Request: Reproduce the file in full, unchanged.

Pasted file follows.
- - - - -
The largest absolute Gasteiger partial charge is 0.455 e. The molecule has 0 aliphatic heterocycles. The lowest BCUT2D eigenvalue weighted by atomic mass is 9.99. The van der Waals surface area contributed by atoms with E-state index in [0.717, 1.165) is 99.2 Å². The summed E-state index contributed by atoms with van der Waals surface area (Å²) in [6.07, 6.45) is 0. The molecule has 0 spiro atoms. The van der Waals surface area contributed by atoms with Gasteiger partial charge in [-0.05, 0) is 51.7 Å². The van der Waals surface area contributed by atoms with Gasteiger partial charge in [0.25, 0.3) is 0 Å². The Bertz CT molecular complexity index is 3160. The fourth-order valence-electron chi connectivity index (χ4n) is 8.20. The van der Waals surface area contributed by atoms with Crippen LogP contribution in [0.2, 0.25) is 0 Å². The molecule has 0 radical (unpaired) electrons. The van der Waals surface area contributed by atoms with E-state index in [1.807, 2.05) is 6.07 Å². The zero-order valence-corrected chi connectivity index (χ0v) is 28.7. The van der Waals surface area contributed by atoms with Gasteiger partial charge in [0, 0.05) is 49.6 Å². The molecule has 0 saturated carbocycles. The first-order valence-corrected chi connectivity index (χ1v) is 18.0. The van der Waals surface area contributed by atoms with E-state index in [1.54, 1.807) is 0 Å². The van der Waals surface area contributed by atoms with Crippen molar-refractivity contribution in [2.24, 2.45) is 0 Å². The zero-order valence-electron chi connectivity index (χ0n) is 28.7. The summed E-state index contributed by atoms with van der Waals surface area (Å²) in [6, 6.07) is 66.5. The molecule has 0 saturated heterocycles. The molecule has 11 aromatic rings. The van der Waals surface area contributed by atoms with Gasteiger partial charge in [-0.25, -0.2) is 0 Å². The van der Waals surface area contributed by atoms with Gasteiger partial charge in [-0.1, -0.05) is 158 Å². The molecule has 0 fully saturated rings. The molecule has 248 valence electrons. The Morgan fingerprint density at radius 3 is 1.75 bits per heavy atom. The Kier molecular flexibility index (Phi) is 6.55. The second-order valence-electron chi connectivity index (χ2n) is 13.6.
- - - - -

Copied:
The largest absolute Gasteiger partial charge is 0.455 e. The molecule has 0 aliphatic heterocycles. The lowest BCUT2D eigenvalue weighted by atomic mass is 9.99. The van der Waals surface area contributed by atoms with E-state index in [0.717, 1.165) is 99.2 Å². The summed E-state index contributed by atoms with van der Waals surface area (Å²) in [6.07, 6.45) is 0. The molecule has 0 spiro atoms. The van der Waals surface area contributed by atoms with Gasteiger partial charge in [-0.05, 0) is 51.7 Å². The van der Waals surface area contributed by atoms with Gasteiger partial charge in [0.25, 0.3) is 0 Å². The Bertz CT molecular complexity index is 3160. The fourth-order valence-electron chi connectivity index (χ4n) is 8.20. The van der Waals surface area contributed by atoms with Crippen LogP contribution in [0.2, 0.25) is 0 Å². The molecule has 0 radical (unpaired) electrons. The van der Waals surface area contributed by atoms with E-state index in [1.807, 2.05) is 6.07 Å². The zero-order valence-corrected chi connectivity index (χ0v) is 28.7. The van der Waals surface area contributed by atoms with Gasteiger partial charge in [0, 0.05) is 49.6 Å². The molecule has 0 saturated carbocycles. The first-order valence-corrected chi connectivity index (χ1v) is 18.0. The van der Waals surface area contributed by atoms with E-state index in [1.54, 1.807) is 0 Å². The van der Waals surface area contributed by atoms with Crippen molar-refractivity contribution in [2.24, 2.45) is 0 Å². The zero-order valence-electron chi connectivity index (χ0n) is 28.7. The summed E-state index contributed by atoms with van der Waals surface area (Å²) in [6, 6.07) is 66.5. The molecule has 0 saturated heterocycles. The molecule has 11 aromatic rings. The van der Waals surface area contributed by atoms with Gasteiger partial charge in [-0.25, -0.2) is 0 Å². The van der Waals surface area contributed by atoms with Gasteiger partial charge in [-0.1, -0.05) is 158 Å². The molecule has 0 fully saturated rings. The molecule has 248 valence electrons. The Morgan fingerprint density at radius 3 is 1.75 bits per heavy atom. The Kier molecular flexibility index (Phi) is 6.55. The second-order valence-electron chi connectivity index (χ2n) is 13.6.